The hardline Taliban continued their version of a charm offensive Tuesday, allowing a TV station’s female anchor to interview a spokesman — who proceeded to express astonishment “that people are afraid” of the ultra-violent insurgents.
Beheshta Arghand, a presenter on the TOLO news channel, quizzed Mawlawi Abdulhaq Hemad in the studio about the situation in the capital of Kabul and house-to-house searches two days after marauding Taliban extremists toppled the government.
The interview on the county’s first 24-hour news network was a stunning sight given the Taliban’s suppression of women’s rights when they ruled the war-torn country until the US-led invasion after 9/11.
Most older Afghans still clearly remember the Taliban’s pre-9/11 Islamist rule, which included severe restrictions on women as well as amputations and public executions before the group was ousted by the US-led invasion.
“The entire world now recognizes that the Taliban are the real rulers of the country. I am still astonished that people are afraid of Taliban,” Hemad told her, according to a translation.
“We are thankful to Allah that we have accomplished a desired goal for which our people were martyred — it’s a good situation for the reason that in this whole transition and war, not more than 50 people were killed,” he said, Reuters reported.
“That is why it’s very positive situation,” the media team member added.
Hemad went on in the interview to extoll the virtues of senior leader Mulla Yaqoob, the son of Taliban founder Mullah Omar.
“His words carry authority for the Taliban and he said the Taliban shouldn’t cause trouble among the people and that was a sigh of relief for all of Afghan people,” he claimed on the show. “Up ’til now the Taliban did not cause any trouble, not even to 1 percent in the country, by the Mujahedeen.”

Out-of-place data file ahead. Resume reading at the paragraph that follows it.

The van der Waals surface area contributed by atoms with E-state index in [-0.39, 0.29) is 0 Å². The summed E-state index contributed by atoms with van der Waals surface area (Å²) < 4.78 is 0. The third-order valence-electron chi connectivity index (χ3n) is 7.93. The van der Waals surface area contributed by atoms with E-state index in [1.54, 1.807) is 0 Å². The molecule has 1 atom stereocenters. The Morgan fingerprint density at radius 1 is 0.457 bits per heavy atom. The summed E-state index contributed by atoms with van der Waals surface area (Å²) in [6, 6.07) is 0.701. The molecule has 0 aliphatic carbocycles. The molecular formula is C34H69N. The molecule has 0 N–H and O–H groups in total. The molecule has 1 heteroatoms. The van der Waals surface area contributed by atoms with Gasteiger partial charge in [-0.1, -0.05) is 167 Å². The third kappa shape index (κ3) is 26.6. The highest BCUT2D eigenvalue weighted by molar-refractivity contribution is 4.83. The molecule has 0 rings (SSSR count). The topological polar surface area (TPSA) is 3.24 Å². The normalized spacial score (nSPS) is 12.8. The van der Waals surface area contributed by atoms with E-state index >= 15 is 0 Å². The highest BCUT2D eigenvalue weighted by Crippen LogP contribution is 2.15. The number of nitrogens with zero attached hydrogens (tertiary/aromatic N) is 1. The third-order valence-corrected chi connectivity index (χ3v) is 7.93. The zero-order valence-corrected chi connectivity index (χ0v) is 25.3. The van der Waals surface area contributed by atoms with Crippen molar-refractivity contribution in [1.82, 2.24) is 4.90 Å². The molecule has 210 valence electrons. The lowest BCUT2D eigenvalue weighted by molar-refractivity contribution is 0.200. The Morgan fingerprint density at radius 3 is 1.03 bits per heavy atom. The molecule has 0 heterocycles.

Saad Mohseni, director of the Moby Group, which oversees TOLO news, reacted to the Taliban official’s interview by a woman on Twitter.
“Unthinkable two decades ago when they were last in charge,” Mohseni wrote.
Meanwhile, the head of Ariana News, another 24-hours news network in Afghanistan, also thumbed its nose at the Taliban by sharing an image of its own female presenter in action.
“We are here to inform you latest news. Stay with us,” the station said, the UK’s I News reported.
During their repressive rule from 1996 to 2001, the Taliban prevented women and girls from going to work or school. Women also had to cover their faces and be accompanied by a male relative if they wanted to leave their homes.
Women accused of adultery were routinely stoned and even executed under the notorious rulers.
Homira Rezai, who grew up in Afghanistan until she was 13 and now lives in the UK, told BBC “Woman’s Hour” that the extremists were already drawing up a list of women to target.
“Just an hour ago, I received an update from Kabul where they are going house to house searching for women who were activists, women who were bloggers, YouTubers, any women who had a role in the development of civil society in Afghanistan,” she said, according to I News.
Despite mounting fears, Taliban spokesman Zabihullah Mujahid on Tuesday pledged to honor women’s rights — but within the norms of Islamic law.
Mujahid also said the Taliban wanted private media to “remain independent,” albeit within very restrictive constraints. He stressed that journalists “should not work against national values” and promised that the insurgents would secure the war-torn country.
He said the group seeks no revenge and insisted that everyone had been pardoned by the Taliban, even if they worked with the former government or with foreign governments or forces.
“We assure you that nobody will go to their doors to ask why they helped,” he claimed.
Earlier Tuesday, the Taliban offered their version of an olive branch by declaring an “amnesty” across Afghanistan and urging women to join their government.
The insurgents said they’d offer an “amnesty” to those who worked with the Afghan government or foreign forces.
With Post wires